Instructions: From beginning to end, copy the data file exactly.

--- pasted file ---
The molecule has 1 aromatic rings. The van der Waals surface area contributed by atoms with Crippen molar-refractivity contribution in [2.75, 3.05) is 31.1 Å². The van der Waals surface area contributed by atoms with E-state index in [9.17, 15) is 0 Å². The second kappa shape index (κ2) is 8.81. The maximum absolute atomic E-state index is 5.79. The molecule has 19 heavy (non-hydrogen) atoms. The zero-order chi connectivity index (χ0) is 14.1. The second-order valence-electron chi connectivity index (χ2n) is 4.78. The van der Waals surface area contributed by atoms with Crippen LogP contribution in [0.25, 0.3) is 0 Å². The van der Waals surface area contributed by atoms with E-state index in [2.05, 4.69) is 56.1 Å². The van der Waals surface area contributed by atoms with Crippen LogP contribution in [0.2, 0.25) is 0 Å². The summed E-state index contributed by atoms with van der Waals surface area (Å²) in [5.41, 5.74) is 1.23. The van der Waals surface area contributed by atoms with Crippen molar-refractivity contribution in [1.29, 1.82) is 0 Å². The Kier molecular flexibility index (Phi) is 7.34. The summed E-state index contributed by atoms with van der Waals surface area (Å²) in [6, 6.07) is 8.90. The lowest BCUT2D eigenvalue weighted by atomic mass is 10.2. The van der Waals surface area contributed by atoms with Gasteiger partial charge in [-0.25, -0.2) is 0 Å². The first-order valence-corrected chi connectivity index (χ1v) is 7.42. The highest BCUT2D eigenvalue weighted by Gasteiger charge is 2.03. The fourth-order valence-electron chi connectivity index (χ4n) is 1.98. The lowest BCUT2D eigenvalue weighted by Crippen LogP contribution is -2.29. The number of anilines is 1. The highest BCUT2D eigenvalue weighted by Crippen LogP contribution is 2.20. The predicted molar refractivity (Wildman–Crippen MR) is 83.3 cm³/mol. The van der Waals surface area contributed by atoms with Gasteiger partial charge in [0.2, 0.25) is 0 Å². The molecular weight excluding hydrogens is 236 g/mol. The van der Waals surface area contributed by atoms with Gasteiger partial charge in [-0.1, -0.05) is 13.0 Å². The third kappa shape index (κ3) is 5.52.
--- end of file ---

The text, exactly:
The molecule has 1 aromatic rings. The van der Waals surface area contributed by atoms with Crippen molar-refractivity contribution in [2.75, 3.05) is 31.1 Å². The van der Waals surface area contributed by atoms with E-state index in [9.17, 15) is 0 Å². The second kappa shape index (κ2) is 8.81. The maximum absolute atomic E-state index is 5.79. The molecule has 19 heavy (non-hydrogen) atoms. The zero-order chi connectivity index (χ0) is 14.1. The second-order valence-electron chi connectivity index (χ2n) is 4.78. The van der Waals surface area contributed by atoms with Crippen LogP contribution in [0.25, 0.3) is 0 Å². The van der Waals surface area contributed by atoms with E-state index in [2.05, 4.69) is 56.1 Å². The van der Waals surface area contributed by atoms with Crippen LogP contribution in [0.2, 0.25) is 0 Å². The summed E-state index contributed by atoms with van der Waals surface area (Å²) in [5.41, 5.74) is 1.23. The van der Waals surface area contributed by atoms with Crippen molar-refractivity contribution in [1.29, 1.82) is 0 Å². The Kier molecular flexibility index (Phi) is 7.34. The summed E-state index contributed by atoms with van der Waals surface area (Å²) in [6, 6.07) is 8.90. The lowest BCUT2D eigenvalue weighted by atomic mass is 10.2. The van der Waals surface area contributed by atoms with Gasteiger partial charge in [-0.25, -0.2) is 0 Å². The first-order valence-corrected chi connectivity index (χ1v) is 7.42. The highest BCUT2D eigenvalue weighted by Gasteiger charge is 2.03. The fourth-order valence-electron chi connectivity index (χ4n) is 1.98. The lowest BCUT2D eigenvalue weighted by Crippen LogP contribution is -2.29. The number of anilines is 1. The highest BCUT2D eigenvalue weighted by Crippen LogP contribution is 2.20. The predicted molar refractivity (Wildman–Crippen MR) is 83.3 cm³/mol. The van der Waals surface area contributed by atoms with Gasteiger partial charge in [0.2, 0.25) is 0 Å². The molecular weight excluding hydrogens is 236 g/mol. The van der Waals surface area contributed by atoms with Gasteiger partial charge in [-0.1, -0.05) is 13.0 Å². The third kappa shape index (κ3) is 5.52.